WASHINGTON -- Regulators on Friday shut down two small banks in Florida and one in Colorado, bringing to 58 the number of U.S. bank failures this year, well behind last year's pace.
The Federal Deposit Insurance Corp. seized Southshore Community Bank in Apollo Beach, Fla., LandMark Bank of Florida in Sarasota, Fla., and Bank of Choice in Greeley, Colo.
Southshore Community Bank had about $46.3 million in assets and $45.3 million in deposits. LandMark Bank had about $275 million in assets and $246.7 million in deposits. That lifts to nine the number of lenders to collapse this year in Florida.
American Momentum Bank, based in Tampa, Fla., agreed to assume all of the deposits from the two banks and to buy essentially all of their assets.
In Colorado, Bank of Choice had roughly $1.07 billion in assets and $924.9 million in deposits. It is the fifth bank to fail this year in Colorado.
Bank Midwest, N.A., based in Kansas City, Mo., agreed to assume all of Bank of Choice's deposits and buy roughly $853 million of its assets.
The failures are expected to cost the deposit insurance fund $331.4 million, combined.
Southshore Community Bank had two branches, LandMark Bank of Florida had six, and Bank of Choice had 17.
The pace of bank failures has slowed this year as lenders work their way through piles of bad debt. A slow, but improving U.S. economy also has helped stem the number of bank casualties. By July 23 of last year, regulators had closed 103 banks.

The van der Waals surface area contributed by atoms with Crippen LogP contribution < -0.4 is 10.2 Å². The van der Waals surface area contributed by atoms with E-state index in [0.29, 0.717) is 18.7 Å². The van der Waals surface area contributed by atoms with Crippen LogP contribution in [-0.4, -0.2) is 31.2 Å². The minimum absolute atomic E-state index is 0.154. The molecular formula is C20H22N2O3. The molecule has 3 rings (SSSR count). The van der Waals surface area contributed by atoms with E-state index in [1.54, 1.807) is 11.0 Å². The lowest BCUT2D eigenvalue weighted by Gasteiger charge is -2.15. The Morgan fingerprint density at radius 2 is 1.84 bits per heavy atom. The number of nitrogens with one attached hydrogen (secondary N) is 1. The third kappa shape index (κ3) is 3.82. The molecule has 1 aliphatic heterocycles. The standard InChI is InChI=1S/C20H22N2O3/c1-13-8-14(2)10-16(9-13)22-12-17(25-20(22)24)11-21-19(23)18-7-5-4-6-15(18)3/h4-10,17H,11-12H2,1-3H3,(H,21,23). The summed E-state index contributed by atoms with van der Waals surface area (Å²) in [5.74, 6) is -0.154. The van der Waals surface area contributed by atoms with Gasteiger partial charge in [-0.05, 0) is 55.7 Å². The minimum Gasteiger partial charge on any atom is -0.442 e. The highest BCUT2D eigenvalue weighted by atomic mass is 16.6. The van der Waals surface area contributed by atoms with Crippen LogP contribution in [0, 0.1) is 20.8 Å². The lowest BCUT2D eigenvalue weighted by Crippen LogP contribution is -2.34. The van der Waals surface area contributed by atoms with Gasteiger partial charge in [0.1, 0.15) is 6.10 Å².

In all of 2010 regulators seized 157 banks, the most in a year since the savings-and-loan crisis two decades ago. The FDIC has said 2010 likely marked the peak for bank failures from the Great Recession.
There were 140 bank failures in 2009, costing the insurance fund about $36 billion. The failures last year cost around $21 billion, a lower price tag because the banks involved were smaller on average. Twenty-five banks failed in 2008, the year the financial crisis struck with force; only three were closed in 2007.
From 2008 through 2010, bank failures cost the fund $76.8 billion. The deposit insurance fund fell into the red in 2009. With failures slowing, the FDIC's deficit narrowed in the first quarter of this year; it stood at about $1 billion as of March 31.
Depositors' money – insured up to $250,000 per account – is not at risk, with the FDIC backed by the government. That insurance cap was made permanent in the financial overhaul law enacted last July.